The name immediately gained the approval of the nation. Still–no Jubal. No Matthew. And no idea whatsoever of what would become of the rallies.

About three weeks after the tragedy, in the little town of Sunbury, Ohio, a rally was held in the middle of the small town square, with five hundred attendees. There was no professional band with drums and horns and guitars, but they did their best. The high school band appeared, some local singers sang, some nearby farmers provided cider, and hamburgers were cooked on a plethora of grills. The rally was not nearly as polished, and perhaps not nearly as exciting, but it was real, and belonged to the community.

Soon other towns all across the nation were following the example of Sunbury. Churches opened up their doors and allowed people to come in for prayer, discussion and faith-building, using the example of the miracle that was happening in Soulsbury.

After a month and a half, there were nearly two thousand people who had moved to the Camp of Remembrance, to find themselves, their hearts, and to try to believe in their dreams once again.

In the little community, crime disappeared, guns were holstered and differences were discussed instead of ripping at the fabric of peace.

Soos became a permanent part of the tent city. When the tents Matthew provided were filled, other people brought more tents and other sleeping quarters. Rolinda and the sisters worked very hard to maintain a clean and orderly grounds.

It became such a scene of tranquility that the Vice President of the United States paid a visit–and when his motorcade was stopped ten miles from the city, he was driven in a small van by the local police to the location. He made a decision to spend the night and listen to the congregated share their hearts by the fire. The Secret Service was incensed, and might have won the day except that the Vice President insisted that he be afforded the chance to take on the whole experience of the Camp of Remembrance.

What had begun as a series of pep rallies for Jesus across the nation and world had now settled in to a thoughtful consideration of what it really meant to believe.

The movement was changing. Jubal was still nowhere to be found. Matthew was hiding in Las Vegas.

But the heart of the people was in Soulsbury.Donate Button

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Catchy (Sitting 44) A Very Slow Fast … April 15th, 2018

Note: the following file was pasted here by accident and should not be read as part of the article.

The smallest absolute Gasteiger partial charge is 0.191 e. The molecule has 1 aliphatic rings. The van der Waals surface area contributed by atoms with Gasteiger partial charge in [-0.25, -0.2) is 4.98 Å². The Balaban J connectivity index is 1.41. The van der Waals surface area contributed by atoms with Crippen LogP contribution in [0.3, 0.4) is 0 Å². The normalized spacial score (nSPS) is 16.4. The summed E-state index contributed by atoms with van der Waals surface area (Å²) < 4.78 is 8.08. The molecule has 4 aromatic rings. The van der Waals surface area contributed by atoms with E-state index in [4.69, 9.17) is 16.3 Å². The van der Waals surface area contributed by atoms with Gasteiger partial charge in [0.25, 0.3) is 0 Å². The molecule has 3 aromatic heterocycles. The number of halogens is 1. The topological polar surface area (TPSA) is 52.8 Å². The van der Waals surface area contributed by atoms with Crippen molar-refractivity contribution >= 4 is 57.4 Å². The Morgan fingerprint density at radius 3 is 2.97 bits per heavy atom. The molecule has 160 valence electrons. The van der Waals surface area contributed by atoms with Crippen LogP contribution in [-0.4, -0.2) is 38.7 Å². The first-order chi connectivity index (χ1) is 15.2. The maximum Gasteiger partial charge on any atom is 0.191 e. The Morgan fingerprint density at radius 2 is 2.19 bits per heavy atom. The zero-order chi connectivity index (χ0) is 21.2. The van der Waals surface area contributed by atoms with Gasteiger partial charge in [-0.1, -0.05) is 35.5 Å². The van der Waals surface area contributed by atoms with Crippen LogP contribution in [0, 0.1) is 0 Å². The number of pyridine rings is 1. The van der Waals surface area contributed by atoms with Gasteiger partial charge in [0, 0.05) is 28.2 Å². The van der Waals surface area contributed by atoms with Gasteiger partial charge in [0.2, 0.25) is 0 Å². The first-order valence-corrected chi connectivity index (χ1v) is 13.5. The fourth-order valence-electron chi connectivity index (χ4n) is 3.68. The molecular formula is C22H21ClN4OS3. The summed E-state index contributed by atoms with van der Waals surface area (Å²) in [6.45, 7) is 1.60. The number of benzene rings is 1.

Jonathots Daily Blog

(3643)

It was meant to be a very quiet arrival at Ronald Reagan Airport in Washington, D. C. Over the weekend, Jubal had contacted Matthew, explaining that he planned on returning on Wednesday afternoon at 2:15, and would appreciate a pickup, so he could get right back into the hunt of things. He had briefly updated Matthew on his journey.

Jubal had only spent four days with the Dalai Lama before traveling on to Japan, China, India, and ending up at a conference of rabbis and mullahs in Jerusalem. He had many stories and much adventure but he wanted to come home.

Matthew agreed to meet him in Washington, and contacted Soos to put together the “on-the-ground-plan.” Perhaps that was his mistake–because Soos decided that the return of Brother Carlos was good reason to have a national festival.

First she put the word out on social media, so there were five thousand screaming fans at the airport when he taxied down the runway. She also got hold of Mother Rolinda, who was still pastoring up in Baltimore, even though her burned-out church was being repaired and the local congregation was meeting in the park. Rolinda suggested they hire “The Angels”–fifty motor-cycle-riding dudes and lasses for God, who used to be part of the Hell’s Angels. Soos loved the idea and also thought a local high school marching band would be wonderful once they arrived in the middle of Washington, D. C.

As Matthew arrived at the airport, he became aware that he was once again part of an event. The past few weeks had changed him from a mere curmudgeon to a full-blown people-hater. He had “jailed himself” in Las Vegas for nearly a month. He drank, he slept, he gambled a bit, and he discussed with several prostitute friends whether lemon was necessary to add to the butter for a “good lobster-eatin’.”

So when Matthew drove up and saw all the people with banners and damnably sweet faces, he was tempted to turn around and pretend he had been waylaid in Nebraska due to a storm. (You could always count on Nebraska to provide you such a cover.) But he figured there was some member of the press who would identify him and foil his deception.

A beleaguered Matthew greeted a surprised Jubal Carlos, as they both headed to the parking lot and Jubal was offered a Harley Davidson to ride into Washington. (Matthew opted for the chauffeured Lincoln Town Car.)